Average value of −*β**d*Φ(*λ*)/*dλ* sampled during PIMD in the RS region () and at the dividing surface
(○) as a parameter of *λ*.

Multiplying the ratio of isotopic densities by the corresponding ratio of frequency factors, the PI-QTST estimate of 4.27 (± 0.01) for the KIE is within 80% of the QI value of 5.10 (± 1.81). The error in the QI estimate, however, is much larger than that from PI-QTST because of the variability of the frequency factor estimates. While both approaches average the frequency factor over the same time span (3 ns), QI appears to require more phase space sampling to achieve a higher level of convergence. On the other hand, the phase space averages required for TI by mass converges much faster. A ns of sampling of the virial estimators for *d*Φ/*dλ* at each value of *λ* is sufficient for obtaining the ratio of isotopic densities with relative uncertainties that are less than 1%. The savings in computation as well as a much smaller estimate of the uncertainty is especially evident in QI calculations, where the two set of computationally demanding PIMD sampling can be avoided altogether by TI integration over the mass.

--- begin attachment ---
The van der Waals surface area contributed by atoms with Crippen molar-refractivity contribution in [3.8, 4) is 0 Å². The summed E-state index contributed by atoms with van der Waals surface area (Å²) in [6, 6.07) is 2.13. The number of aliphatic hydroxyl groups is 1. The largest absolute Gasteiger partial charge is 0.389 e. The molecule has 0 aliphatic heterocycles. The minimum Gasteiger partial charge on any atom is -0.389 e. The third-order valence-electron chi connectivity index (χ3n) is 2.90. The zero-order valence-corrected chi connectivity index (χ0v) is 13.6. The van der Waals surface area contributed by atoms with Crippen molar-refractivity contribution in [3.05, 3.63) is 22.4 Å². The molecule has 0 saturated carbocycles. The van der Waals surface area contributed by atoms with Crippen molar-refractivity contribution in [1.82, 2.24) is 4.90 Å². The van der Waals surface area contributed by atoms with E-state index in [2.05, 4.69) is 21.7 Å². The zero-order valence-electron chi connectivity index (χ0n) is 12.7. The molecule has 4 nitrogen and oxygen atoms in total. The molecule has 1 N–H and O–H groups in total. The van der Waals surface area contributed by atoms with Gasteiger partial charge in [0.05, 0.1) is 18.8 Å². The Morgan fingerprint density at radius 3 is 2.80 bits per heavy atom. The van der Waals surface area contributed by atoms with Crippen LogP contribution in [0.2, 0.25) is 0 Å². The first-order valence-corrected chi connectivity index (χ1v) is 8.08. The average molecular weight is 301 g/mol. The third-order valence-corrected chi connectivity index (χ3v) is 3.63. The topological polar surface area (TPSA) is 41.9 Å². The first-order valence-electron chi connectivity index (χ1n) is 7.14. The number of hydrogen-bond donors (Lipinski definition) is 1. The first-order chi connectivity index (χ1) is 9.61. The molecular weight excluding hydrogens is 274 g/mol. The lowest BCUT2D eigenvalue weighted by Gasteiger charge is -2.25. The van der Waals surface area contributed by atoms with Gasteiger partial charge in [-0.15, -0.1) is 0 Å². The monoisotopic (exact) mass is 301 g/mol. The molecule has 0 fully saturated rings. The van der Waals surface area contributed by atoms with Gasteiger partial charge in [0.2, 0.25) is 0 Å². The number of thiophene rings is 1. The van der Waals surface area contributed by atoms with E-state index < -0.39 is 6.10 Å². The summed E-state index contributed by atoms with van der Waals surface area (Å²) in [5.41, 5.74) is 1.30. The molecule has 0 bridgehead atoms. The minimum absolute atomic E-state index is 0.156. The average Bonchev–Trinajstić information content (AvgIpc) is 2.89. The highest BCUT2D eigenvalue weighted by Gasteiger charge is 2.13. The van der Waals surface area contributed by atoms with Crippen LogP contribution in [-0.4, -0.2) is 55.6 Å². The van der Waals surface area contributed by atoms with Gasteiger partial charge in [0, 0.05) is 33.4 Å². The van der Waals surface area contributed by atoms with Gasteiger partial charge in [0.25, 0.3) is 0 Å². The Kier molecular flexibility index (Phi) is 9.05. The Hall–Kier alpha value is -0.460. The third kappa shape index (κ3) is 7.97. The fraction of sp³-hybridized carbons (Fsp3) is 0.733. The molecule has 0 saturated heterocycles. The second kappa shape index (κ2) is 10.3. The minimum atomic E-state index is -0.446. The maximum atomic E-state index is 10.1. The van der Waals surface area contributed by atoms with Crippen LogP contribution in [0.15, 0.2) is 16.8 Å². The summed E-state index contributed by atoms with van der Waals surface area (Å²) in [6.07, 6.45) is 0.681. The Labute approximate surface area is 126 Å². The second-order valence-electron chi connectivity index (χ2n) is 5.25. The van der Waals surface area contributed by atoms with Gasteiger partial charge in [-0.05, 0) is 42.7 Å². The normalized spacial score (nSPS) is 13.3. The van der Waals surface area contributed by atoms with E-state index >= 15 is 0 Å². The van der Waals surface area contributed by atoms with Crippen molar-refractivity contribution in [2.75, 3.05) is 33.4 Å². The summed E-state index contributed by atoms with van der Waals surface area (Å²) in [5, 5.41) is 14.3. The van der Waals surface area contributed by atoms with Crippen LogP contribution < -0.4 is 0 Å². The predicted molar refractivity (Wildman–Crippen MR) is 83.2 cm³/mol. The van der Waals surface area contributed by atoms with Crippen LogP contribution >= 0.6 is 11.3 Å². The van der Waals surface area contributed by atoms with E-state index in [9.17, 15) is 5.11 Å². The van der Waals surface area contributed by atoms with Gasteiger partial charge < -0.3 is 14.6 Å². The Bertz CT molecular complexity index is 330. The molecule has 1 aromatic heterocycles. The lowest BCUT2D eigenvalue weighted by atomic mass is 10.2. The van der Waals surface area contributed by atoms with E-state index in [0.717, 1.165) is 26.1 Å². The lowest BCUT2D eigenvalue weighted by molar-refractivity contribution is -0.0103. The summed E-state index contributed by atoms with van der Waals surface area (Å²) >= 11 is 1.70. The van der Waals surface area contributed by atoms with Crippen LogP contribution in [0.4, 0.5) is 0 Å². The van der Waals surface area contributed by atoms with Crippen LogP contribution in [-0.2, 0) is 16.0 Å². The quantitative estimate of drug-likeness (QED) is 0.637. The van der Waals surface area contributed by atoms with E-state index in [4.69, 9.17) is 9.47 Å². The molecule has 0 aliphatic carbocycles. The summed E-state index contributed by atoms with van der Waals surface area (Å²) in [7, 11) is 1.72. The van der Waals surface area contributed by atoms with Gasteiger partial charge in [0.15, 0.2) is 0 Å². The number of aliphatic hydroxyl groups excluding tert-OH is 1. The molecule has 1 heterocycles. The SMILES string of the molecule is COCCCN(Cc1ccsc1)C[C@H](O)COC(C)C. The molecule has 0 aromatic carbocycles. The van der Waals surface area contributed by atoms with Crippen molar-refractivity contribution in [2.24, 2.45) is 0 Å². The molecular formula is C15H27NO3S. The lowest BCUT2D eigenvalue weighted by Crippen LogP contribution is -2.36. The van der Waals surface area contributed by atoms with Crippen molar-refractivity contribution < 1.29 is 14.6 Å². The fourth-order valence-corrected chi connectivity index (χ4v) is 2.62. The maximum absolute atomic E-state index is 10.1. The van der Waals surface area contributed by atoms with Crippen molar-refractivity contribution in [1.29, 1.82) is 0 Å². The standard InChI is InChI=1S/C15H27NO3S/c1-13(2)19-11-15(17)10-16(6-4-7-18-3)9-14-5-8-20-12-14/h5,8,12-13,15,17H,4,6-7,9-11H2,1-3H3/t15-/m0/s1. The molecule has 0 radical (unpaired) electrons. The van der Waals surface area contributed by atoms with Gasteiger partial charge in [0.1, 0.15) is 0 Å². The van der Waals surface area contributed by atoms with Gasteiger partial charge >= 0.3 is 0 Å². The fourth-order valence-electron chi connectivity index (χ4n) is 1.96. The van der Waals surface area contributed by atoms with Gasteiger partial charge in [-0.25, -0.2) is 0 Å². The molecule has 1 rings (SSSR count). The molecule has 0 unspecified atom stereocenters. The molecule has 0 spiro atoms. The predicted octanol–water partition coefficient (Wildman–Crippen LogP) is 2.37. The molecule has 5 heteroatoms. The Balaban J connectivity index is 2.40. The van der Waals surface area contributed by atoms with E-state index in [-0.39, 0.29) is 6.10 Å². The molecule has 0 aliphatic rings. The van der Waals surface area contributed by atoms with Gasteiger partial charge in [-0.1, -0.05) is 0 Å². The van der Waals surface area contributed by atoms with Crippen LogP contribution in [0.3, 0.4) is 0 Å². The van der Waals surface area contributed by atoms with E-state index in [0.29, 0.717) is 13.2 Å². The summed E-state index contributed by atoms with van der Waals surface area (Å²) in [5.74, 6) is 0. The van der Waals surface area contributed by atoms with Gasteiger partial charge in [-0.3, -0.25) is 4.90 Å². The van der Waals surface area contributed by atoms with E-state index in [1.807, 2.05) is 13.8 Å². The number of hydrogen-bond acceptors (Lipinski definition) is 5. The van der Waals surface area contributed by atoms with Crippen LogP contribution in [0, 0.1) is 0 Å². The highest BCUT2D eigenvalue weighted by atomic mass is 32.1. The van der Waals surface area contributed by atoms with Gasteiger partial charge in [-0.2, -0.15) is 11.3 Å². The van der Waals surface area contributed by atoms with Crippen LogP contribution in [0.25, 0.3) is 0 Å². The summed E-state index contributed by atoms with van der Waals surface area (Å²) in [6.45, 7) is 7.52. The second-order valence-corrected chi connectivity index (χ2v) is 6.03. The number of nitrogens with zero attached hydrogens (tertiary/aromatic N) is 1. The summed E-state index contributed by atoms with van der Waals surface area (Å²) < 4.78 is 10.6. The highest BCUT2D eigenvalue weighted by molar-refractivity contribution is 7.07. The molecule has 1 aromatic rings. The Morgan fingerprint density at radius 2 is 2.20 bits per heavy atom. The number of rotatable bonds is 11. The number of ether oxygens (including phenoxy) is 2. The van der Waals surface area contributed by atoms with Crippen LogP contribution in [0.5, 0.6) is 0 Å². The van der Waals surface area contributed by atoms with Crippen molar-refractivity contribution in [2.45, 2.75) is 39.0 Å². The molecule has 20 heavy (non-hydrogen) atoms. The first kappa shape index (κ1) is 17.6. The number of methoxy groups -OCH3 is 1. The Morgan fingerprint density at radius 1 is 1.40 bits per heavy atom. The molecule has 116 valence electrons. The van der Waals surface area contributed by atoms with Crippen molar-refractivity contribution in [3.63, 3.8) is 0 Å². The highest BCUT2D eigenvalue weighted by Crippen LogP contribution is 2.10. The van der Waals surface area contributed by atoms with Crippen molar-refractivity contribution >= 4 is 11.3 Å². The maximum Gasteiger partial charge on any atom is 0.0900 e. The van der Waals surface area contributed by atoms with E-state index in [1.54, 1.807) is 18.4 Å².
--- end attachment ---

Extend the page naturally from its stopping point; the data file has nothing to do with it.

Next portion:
This work presents an application of the distributed Gaussian EVB method for constructing an ab initio-based reactive potential energy surface describing the intramolecular proton transfer reaction in malonaldehyde. Albeit a deceptively simple gas-phase system, malonaldehyde has all the salient features necessary to test the methodology development towards a description of chemical dynamics in complex systems. Extension of the approach to treat nuclear quantum effects is made possible through coupling to Path Integral methods as well as by the Path Integral Quantum TST and Quantum Instanton formalisms. Experimental measurements of rates and KIEs are important tools of chemical kinetics for elucidating the mechanism of complex chemical reactions. In situations where the KIE is important, one can either estimate this measurable by directly computing the ratio of the isotopic rates or by TI integration with respect to mass. Our results for malonaldehyde show both approaches to give similar KIEs, although TI integration with respect to mass is computationally less expensive compared to explicit construction of the PMFs. More importantly, the above functionalities of the DG-EVB approach have been made accessible to the broader community via integration within the Amber biosimulation suite.